Gifting a property
Many people consider gifting a property for a variety of reasons, such as minimising inheritance tax, helping children to have their own home, planning for retirement etc. One of the most important areas to consider is the tax implications of gifting property.
What, on first glance, can seem like a straightforward transfer can actually have more far reaching implications with inheritance tax, capital gains tax and stamp duty all needing to be considered. Each of these areas are looked at in turn below, with some of the key points highlighted.
Inheritance Tax (IHT)
If the transfer of a property is made as an outright gift then it is classed as a ‘potentially exempt transfer’ for the purpose of IHT.
The property would fall back in to the estate for IHT purposes if the parent were to die within seven years of gifting. After seven years of making the gift, it would be outside the estate and there would be no IHT on it.
The gifts would need to be outright, i.e. the parent gives up the right to receive any rental income or a share in the proceeds.
Gifts with Reservation of Benefit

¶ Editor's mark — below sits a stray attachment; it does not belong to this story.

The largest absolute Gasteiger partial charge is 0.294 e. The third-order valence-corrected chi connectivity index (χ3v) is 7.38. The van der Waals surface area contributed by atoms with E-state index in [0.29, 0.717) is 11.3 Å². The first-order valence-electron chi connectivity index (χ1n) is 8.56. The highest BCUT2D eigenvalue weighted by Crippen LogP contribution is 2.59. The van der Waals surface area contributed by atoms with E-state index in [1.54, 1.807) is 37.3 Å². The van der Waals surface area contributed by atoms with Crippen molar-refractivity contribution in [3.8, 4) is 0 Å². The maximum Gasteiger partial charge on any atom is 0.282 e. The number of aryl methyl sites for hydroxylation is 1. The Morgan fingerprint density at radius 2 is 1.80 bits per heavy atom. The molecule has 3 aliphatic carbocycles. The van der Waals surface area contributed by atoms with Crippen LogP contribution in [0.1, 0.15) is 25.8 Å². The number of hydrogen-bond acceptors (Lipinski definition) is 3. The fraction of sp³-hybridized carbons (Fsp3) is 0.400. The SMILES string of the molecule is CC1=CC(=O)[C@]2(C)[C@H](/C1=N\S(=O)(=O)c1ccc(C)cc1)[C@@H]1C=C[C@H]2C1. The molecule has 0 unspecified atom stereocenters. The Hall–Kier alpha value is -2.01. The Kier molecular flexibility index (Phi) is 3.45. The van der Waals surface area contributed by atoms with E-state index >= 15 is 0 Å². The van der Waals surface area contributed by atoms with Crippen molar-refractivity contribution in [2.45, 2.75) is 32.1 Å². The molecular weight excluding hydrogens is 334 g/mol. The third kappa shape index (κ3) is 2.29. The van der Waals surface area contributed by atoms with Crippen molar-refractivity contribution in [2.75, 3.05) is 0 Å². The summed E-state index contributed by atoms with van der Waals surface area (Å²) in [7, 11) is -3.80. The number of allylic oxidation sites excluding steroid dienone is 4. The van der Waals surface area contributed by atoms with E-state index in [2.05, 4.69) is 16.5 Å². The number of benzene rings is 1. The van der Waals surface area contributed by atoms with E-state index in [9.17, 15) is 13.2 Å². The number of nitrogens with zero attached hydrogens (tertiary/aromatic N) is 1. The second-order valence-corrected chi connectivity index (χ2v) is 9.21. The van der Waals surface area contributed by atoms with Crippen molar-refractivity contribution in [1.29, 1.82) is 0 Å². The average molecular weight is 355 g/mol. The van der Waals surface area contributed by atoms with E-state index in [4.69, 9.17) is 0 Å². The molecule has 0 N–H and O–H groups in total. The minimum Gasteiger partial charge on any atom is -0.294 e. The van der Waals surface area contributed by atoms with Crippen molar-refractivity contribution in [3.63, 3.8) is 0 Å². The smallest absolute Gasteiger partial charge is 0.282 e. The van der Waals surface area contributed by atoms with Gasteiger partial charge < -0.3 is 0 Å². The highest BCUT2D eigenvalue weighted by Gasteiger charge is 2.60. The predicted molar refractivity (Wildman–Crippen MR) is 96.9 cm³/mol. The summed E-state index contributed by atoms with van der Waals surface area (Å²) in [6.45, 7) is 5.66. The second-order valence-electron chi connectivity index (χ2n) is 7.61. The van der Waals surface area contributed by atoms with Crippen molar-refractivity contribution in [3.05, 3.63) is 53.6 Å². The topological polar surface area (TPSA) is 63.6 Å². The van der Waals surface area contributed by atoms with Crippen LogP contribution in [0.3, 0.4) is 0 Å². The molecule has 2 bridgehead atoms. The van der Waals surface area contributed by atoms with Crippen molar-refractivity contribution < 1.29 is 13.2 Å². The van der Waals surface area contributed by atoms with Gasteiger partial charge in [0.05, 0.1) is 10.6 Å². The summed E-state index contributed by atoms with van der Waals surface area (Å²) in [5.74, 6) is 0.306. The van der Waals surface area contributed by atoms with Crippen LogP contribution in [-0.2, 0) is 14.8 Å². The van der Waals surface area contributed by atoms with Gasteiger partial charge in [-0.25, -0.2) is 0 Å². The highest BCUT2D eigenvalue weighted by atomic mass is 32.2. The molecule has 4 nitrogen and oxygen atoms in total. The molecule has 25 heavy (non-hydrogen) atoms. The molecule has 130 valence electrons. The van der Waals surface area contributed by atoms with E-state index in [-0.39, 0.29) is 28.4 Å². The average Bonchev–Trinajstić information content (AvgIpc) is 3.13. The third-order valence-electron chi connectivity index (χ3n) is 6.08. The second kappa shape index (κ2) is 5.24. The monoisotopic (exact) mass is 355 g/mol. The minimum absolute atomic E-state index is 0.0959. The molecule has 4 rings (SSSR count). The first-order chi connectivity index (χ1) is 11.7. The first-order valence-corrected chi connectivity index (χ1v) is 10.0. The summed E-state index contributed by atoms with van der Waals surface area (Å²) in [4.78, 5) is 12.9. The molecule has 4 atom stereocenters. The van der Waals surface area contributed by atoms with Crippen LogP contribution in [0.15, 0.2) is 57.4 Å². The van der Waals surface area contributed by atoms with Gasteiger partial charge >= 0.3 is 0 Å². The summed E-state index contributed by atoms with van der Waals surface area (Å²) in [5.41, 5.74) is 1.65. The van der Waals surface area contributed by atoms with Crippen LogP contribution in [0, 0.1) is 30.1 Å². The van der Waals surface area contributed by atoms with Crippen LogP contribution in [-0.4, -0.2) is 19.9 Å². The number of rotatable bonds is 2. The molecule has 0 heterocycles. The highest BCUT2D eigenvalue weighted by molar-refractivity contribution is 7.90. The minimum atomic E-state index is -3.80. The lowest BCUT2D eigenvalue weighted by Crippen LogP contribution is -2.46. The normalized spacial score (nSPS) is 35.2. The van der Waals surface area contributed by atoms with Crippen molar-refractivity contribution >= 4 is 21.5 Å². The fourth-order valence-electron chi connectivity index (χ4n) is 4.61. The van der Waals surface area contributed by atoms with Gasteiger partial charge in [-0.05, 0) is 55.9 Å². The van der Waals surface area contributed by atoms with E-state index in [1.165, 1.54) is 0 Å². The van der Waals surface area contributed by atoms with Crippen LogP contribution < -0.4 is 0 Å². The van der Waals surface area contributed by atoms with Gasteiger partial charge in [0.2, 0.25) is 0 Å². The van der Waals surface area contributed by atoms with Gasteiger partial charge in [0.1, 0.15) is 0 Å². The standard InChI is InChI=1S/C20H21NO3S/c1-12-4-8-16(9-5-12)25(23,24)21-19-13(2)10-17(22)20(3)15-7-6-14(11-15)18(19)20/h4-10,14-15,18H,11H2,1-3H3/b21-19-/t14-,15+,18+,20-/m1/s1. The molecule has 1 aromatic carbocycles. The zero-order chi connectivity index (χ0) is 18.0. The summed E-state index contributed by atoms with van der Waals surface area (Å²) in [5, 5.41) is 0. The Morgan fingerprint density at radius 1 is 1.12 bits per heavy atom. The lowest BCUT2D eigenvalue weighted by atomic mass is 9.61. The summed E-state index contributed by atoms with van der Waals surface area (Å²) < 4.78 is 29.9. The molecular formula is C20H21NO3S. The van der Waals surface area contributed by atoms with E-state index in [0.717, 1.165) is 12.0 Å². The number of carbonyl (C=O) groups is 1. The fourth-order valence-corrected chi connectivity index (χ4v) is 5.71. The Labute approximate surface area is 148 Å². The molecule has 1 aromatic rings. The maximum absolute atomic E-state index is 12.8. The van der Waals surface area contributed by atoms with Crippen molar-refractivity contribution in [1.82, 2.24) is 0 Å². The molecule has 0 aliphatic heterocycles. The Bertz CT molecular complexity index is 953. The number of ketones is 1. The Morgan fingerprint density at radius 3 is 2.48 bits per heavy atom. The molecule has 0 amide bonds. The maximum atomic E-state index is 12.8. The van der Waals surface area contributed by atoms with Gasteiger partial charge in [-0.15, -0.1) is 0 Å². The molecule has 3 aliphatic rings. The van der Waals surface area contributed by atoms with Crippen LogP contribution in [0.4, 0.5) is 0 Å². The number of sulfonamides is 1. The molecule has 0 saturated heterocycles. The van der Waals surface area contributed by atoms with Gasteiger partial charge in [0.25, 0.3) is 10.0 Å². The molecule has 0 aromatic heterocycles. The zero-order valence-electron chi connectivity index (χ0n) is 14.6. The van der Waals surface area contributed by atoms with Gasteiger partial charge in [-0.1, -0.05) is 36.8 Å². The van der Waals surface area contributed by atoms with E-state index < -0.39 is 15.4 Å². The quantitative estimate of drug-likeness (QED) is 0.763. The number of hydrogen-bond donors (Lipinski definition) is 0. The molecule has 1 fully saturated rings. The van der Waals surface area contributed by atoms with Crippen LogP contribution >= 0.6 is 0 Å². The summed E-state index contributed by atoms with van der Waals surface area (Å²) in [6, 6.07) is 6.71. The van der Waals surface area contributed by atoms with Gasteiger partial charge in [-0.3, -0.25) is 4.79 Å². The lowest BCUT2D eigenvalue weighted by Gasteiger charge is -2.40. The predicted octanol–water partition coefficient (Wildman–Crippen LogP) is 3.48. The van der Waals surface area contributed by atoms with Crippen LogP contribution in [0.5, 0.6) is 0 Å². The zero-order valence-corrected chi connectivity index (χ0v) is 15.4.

If the parent signs over the house but remains living in the property it is treated as a gift with reservation of benefit, i.e. the parent reserves the right to benefit from the property. The house will then remain part of the estate, even beyond the seven years.
If market rent is paid to the children, then it will take it out of IHT, although rental income received would be taxable income for the children.
Capital Gains Tax
If the property is not the principal primary residence of the parent, nor has it been at any point in the past, then Capital Gains Tax may be payable on transfer.
If the parent were then to die within the seven years and IHT is charged on the property, no relief is given for CGT already paid.
Deliberate Deprivation of Assets
The transfer may be viewed as a deliberate deprivation of assets to avoid residential care home fees. If the local authority deems this is the case they can reverse the transfer and include it when determining funding.
If no money changes hands then no stamp duty is due, however transfer of a mortgage can be classed as deemed consideration and trigger stamp duty.
The gift should be evidenced in writing and the Land Registry entry would need to be changed.
If you would like any further information on gifting property, or to discuss your particular situation, please contact Jane or Jamie at Townend English on 01759 305989.
Jane Frith BSc PhD CA 5th May 2018